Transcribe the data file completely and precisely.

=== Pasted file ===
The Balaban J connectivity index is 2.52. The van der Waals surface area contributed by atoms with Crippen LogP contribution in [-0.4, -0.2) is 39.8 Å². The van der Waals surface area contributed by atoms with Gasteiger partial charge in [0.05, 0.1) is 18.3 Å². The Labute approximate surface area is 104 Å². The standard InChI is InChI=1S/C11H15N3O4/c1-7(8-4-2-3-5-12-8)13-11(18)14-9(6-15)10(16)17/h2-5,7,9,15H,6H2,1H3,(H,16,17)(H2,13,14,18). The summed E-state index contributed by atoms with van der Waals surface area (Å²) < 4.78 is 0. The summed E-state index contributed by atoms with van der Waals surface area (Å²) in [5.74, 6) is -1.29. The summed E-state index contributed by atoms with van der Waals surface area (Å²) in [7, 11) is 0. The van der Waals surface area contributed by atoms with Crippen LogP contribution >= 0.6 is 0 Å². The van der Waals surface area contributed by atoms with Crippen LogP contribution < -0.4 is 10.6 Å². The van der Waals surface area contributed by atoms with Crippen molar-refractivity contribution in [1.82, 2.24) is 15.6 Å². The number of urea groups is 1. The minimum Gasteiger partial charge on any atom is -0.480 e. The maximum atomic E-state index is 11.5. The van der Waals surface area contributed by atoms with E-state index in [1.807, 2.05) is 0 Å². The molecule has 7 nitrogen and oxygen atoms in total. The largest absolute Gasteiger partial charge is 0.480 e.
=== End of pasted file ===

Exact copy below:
The Balaban J connectivity index is 2.52. The van der Waals surface area contributed by atoms with Crippen LogP contribution in [-0.4, -0.2) is 39.8 Å². The van der Waals surface area contributed by atoms with Gasteiger partial charge in [0.05, 0.1) is 18.3 Å². The Labute approximate surface area is 104 Å². The standard InChI is InChI=1S/C11H15N3O4/c1-7(8-4-2-3-5-12-8)13-11(18)14-9(6-15)10(16)17/h2-5,7,9,15H,6H2,1H3,(H,16,17)(H2,13,14,18). The summed E-state index contributed by atoms with van der Waals surface area (Å²) < 4.78 is 0. The summed E-state index contributed by atoms with van der Waals surface area (Å²) in [5.74, 6) is -1.29. The summed E-state index contributed by atoms with van der Waals surface area (Å²) in [7, 11) is 0. The van der Waals surface area contributed by atoms with Crippen LogP contribution >= 0.6 is 0 Å². The van der Waals surface area contributed by atoms with Crippen LogP contribution < -0.4 is 10.6 Å². The van der Waals surface area contributed by atoms with Crippen molar-refractivity contribution in [1.82, 2.24) is 15.6 Å². The number of urea groups is 1. The minimum Gasteiger partial charge on any atom is -0.480 e. The maximum atomic E-state index is 11.5. The van der Waals surface area contributed by atoms with E-state index in [1.807, 2.05) is 0 Å². The molecule has 7 nitrogen and oxygen atoms in total. The largest absolute Gasteiger partial charge is 0.480 e.